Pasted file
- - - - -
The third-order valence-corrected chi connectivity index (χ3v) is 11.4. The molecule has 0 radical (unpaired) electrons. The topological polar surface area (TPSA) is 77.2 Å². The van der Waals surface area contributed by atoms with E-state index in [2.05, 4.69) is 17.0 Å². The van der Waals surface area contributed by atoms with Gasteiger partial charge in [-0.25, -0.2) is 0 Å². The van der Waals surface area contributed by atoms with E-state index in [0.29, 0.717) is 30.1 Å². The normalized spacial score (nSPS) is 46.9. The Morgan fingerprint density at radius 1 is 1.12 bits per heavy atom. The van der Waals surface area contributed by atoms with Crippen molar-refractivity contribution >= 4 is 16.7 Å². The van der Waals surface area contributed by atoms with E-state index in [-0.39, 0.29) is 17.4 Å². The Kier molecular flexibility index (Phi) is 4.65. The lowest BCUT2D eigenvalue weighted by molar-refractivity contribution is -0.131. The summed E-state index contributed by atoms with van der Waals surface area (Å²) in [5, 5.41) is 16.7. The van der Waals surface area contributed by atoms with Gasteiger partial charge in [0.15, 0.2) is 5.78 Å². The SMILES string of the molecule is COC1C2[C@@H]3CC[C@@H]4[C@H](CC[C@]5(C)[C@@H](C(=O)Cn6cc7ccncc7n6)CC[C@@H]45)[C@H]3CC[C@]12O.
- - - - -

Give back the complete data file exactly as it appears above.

The third-order valence-corrected chi connectivity index (χ3v) is 11.4. The molecule has 0 radical (unpaired) electrons. The topological polar surface area (TPSA) is 77.2 Å². The van der Waals surface area contributed by atoms with E-state index in [2.05, 4.69) is 17.0 Å². The van der Waals surface area contributed by atoms with Gasteiger partial charge in [-0.25, -0.2) is 0 Å². The van der Waals surface area contributed by atoms with E-state index in [0.29, 0.717) is 30.1 Å². The normalized spacial score (nSPS) is 46.9. The Morgan fingerprint density at radius 1 is 1.12 bits per heavy atom. The van der Waals surface area contributed by atoms with Crippen molar-refractivity contribution >= 4 is 16.7 Å². The van der Waals surface area contributed by atoms with E-state index in [-0.39, 0.29) is 17.4 Å². The Kier molecular flexibility index (Phi) is 4.65. The lowest BCUT2D eigenvalue weighted by molar-refractivity contribution is -0.131. The summed E-state index contributed by atoms with van der Waals surface area (Å²) in [5, 5.41) is 16.7. The van der Waals surface area contributed by atoms with Gasteiger partial charge in [0.15, 0.2) is 5.78 Å². The SMILES string of the molecule is COC1C2[C@@H]3CC[C@@H]4[C@H](CC[C@]5(C)[C@@H](C(=O)Cn6cc7ccncc7n6)CC[C@@H]45)[C@H]3CC[C@]12O.